Four decades on ice
With thinning hair, a sandy beard and a predilection for a pipe, Steffensen is in his fourth decade drilling holes in polar ice.
His first trip to Greenland, in 1980, came on short notice.
It was a July afternoon shortly after Steffensen graduated from college. The head of an ice-drilling mission called to offer him a job.
It was a Friday. The eight-week expedition was leaving Tuesday. The caller gave Steffensen a half-hour to cancel any plans he had for the summer.
Steffensen did. Because the caller was Willi Dansgaard, the Danish scientist who essentially invented ice-core drilling as a way to study past climates.
In the early 1950s, Dansgaard discovered that rain carries a record of the temperature at which it fell encoded in its chemical makeup. He figured that he could read temperatures deep into the past if he could find a supply of “old water.”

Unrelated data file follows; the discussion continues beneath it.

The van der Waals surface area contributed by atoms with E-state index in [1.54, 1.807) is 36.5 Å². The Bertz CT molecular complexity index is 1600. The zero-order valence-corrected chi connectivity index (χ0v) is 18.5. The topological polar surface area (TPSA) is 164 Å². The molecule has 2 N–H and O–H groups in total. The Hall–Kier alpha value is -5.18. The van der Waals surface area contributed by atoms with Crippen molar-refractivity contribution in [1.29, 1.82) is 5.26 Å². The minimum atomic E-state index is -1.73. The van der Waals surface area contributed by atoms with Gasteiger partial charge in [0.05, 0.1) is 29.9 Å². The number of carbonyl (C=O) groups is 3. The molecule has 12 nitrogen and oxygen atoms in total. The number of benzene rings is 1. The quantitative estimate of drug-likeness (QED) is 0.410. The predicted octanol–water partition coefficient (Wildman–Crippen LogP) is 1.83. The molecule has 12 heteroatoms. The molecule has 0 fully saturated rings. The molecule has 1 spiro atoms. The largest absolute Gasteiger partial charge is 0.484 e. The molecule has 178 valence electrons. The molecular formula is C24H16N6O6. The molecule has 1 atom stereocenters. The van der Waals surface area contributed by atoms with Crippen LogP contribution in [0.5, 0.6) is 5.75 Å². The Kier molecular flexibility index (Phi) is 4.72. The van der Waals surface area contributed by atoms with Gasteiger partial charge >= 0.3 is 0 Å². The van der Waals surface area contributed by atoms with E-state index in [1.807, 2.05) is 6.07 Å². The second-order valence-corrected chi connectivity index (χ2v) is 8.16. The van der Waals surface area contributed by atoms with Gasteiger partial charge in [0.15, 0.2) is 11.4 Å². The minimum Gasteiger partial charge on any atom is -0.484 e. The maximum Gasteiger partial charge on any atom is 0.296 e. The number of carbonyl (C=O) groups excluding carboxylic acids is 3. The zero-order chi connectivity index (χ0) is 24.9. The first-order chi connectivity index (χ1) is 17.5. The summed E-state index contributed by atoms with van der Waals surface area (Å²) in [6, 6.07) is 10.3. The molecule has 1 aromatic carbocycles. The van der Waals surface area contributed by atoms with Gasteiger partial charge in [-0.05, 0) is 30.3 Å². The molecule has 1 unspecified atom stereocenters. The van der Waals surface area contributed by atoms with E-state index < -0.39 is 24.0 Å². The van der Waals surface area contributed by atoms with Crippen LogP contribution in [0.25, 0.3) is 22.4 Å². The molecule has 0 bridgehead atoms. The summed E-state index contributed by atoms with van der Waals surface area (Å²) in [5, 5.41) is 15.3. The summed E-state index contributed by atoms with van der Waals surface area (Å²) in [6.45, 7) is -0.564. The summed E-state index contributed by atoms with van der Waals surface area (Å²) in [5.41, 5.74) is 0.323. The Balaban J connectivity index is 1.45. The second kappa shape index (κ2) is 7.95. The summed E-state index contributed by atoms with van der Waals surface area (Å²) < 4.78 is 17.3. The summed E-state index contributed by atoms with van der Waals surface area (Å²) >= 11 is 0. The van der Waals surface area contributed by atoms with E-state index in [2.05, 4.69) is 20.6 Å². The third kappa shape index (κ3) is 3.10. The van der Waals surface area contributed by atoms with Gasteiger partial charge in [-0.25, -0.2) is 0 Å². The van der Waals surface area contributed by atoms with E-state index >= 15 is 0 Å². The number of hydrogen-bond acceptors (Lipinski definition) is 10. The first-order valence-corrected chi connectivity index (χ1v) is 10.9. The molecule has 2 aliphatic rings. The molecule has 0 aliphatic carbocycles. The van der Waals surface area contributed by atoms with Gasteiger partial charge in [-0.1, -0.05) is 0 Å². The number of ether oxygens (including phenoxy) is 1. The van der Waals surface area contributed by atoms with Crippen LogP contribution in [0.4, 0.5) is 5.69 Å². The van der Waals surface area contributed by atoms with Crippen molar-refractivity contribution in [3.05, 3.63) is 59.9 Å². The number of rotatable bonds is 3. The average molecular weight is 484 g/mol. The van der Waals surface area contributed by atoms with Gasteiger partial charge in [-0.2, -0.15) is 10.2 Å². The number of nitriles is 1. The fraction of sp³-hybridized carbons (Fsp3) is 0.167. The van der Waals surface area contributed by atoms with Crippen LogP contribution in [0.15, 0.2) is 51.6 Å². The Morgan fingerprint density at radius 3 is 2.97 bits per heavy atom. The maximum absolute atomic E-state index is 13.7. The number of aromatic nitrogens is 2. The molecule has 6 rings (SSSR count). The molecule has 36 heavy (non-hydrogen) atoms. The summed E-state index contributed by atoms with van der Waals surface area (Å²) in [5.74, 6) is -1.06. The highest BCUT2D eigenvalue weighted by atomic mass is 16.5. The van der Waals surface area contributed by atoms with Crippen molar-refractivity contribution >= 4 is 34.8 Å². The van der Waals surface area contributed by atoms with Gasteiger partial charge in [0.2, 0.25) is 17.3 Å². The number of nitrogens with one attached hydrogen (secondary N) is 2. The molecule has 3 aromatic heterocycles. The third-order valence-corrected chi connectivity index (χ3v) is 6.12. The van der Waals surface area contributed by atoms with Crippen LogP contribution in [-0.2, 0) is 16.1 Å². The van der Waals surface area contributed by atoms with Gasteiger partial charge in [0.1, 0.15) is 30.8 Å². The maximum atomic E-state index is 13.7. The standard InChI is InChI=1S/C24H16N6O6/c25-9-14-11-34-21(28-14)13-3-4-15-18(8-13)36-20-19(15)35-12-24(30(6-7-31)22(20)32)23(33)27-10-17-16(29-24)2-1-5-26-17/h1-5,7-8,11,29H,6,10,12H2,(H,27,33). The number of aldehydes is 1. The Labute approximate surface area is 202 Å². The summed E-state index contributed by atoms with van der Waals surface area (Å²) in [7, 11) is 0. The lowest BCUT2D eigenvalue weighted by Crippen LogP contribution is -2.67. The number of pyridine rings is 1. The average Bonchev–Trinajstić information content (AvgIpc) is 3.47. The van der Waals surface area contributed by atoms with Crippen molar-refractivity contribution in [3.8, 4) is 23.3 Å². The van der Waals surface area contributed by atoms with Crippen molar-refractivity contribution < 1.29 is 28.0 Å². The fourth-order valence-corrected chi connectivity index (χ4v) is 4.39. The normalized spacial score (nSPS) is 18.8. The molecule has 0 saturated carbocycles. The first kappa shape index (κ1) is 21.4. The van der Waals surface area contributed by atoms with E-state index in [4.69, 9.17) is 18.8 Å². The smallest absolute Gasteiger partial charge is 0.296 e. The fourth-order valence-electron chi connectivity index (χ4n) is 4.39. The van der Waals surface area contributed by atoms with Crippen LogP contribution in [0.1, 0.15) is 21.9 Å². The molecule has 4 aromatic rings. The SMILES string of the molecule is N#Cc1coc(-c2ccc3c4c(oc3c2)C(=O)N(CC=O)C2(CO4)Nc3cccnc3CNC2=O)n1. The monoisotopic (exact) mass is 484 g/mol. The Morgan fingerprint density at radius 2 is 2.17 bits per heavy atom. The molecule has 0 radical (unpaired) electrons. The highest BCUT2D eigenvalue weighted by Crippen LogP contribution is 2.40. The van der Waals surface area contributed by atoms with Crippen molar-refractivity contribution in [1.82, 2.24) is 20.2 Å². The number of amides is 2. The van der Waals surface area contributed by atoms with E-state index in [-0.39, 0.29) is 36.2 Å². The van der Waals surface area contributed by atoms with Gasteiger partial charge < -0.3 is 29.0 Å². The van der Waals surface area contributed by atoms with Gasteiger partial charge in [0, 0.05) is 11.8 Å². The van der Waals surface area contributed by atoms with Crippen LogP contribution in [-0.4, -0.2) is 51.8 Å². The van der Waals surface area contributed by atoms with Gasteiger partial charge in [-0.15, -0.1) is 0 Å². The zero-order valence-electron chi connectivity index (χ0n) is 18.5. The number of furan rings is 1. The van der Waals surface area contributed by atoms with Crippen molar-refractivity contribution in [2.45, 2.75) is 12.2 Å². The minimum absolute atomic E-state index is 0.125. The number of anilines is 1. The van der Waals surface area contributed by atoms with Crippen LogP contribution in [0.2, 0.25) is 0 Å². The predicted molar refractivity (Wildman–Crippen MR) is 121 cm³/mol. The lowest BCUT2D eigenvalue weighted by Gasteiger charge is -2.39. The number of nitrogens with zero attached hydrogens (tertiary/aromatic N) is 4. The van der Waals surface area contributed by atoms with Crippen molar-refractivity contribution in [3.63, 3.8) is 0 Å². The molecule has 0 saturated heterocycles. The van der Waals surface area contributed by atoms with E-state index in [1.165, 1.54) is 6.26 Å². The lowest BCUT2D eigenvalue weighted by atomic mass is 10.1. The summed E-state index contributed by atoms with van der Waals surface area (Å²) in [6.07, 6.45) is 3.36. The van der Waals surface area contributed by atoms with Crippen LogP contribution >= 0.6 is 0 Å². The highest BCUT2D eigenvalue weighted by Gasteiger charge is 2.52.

“Where do you find old water? In glacier ice. And where do you find old glacier ice? In Greenland,” he wrote in a 2005 memoir (PDF).
The snow that falls on central Greenland rarely melts. For roughly 100,000 years, snowstorm after snowstorm piled up the snow, forming an ice sheet more than 3 kilometers thick in spots.
That ice contains an encyclopedic record of the climate in which it formed.
Temperature data is just the beginning. Frozen inside the cores are tiny bubbles of ancient air that can reveal concentrations of greenhouse gases from the distant past. Trapped dust particles tell of the force and frequency of storms that blew particles onto Greenland’s snowy face from far away. Volcanic eruptions left their mark in acidic ash.
Ice cores have provided some of the most valuable data about past climates to scientists seeking answers about the causes and impacts of today’s global warming.